Far below the wind-swept icy sheets of the Antarctic waste, a monster lurks, biding its time. It waits, a thing seemingly dead, for the right moment. And then, without warning, it awakes and roars to violent life. All are in peril within its reach: this thing so exotic that it could almost be called alien.
Not to worry: it is not some Lovecraftian horror or a creature from a John Carpenter film. Rather something far more mundane: an active volcano. Albeit one beneath a half-mile of ice, 60 miles off the coast of West Antarctica.
The newly-discovered volcano is exciting geologists, who are hailing the find as among the first of what promises to be a thrilling new era in Antarctic exploration. Indeed, it is suspected that other active magma systems may still lurk waiting to be located.
In a study published in the journal Natural Geoscience, researchers working on POLENET - a project intended to study the construction of the Earth's mantle underlying the crust - discovered the volcano while monitoring for earthquake activity. Washington State University in St. Louis scientists trekked two weeks into the driest and most frigid desert on Earth to set up seismic monitoring equipment. In addition to the surface seismic stations, airborne radar imaging was also used to examine the topology. In 2010 and 2011 POLENET hit the jackpot: swarms of earthquakes located in Marie Byrd Land on the western half of Antarctica, around the Executive Committee Range.
Examining the seismic data, the researchers received a surprise: a 3,200 foot-tall bulge that had risen below the surface, and in the recent past. Furthermore, the data indicates that the bulge is growing, a sign that magma consistently flows into the volcano. However, that is still a far cry from an actual eruption.
"We can say with pretty high confidence," Amanda Lough, a student at Washington State University and the lead author of the study, said, "that there wasn't an eruption while we were out there." Speaking to LiveScience's OurAmazingPlanet she noted that, "From the bed topography, we can see there is something building up beneath the ice."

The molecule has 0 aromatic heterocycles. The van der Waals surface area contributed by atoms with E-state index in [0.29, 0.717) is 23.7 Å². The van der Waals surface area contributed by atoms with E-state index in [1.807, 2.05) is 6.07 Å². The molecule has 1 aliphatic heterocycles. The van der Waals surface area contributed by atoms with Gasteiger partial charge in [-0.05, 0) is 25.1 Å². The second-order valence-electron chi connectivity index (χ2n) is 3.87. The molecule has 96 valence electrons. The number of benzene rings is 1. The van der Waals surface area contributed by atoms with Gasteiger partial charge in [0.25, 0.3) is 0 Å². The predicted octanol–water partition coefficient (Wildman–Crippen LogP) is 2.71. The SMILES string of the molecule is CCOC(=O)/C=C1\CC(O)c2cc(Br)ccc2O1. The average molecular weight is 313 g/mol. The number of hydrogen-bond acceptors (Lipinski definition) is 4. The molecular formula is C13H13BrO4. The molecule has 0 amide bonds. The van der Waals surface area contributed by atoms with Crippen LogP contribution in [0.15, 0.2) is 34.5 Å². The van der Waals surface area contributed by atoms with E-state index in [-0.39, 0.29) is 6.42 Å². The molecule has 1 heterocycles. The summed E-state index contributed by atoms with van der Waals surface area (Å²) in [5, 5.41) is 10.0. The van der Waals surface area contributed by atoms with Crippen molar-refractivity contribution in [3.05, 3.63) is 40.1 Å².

Volcanic activity is not a new phenomenon to Antarctica. Indeed, one of Earth's most active volcanoes - Mount Erebus - is found along the coast of the continent. But the POLENET project marks the first time such geologic events have been located deep inland of Antarctica.
If the just-discovered volcano were to erupt, geologists are still unsure what the effects would be. The ice directly above the vent would be vaporized into terrifically hot steam... but what of the rest of the half-mile of ice above? It is doubtful that all of the ice would be evaporated. However, it is possible that the millions of gallons of melted water could wash toward the MacAyeal Ice Stream and send the glacier dramatically hurtling toward open sea. Such possibilities are making geologists positively giddy with wonder.
"I think there's no question that there are more volcanic surprises beneath the ice," said Richard Aster, seismologist at Colorado State University and co-author of the study. "This is really the golden age of discovery of the Antarctic continent."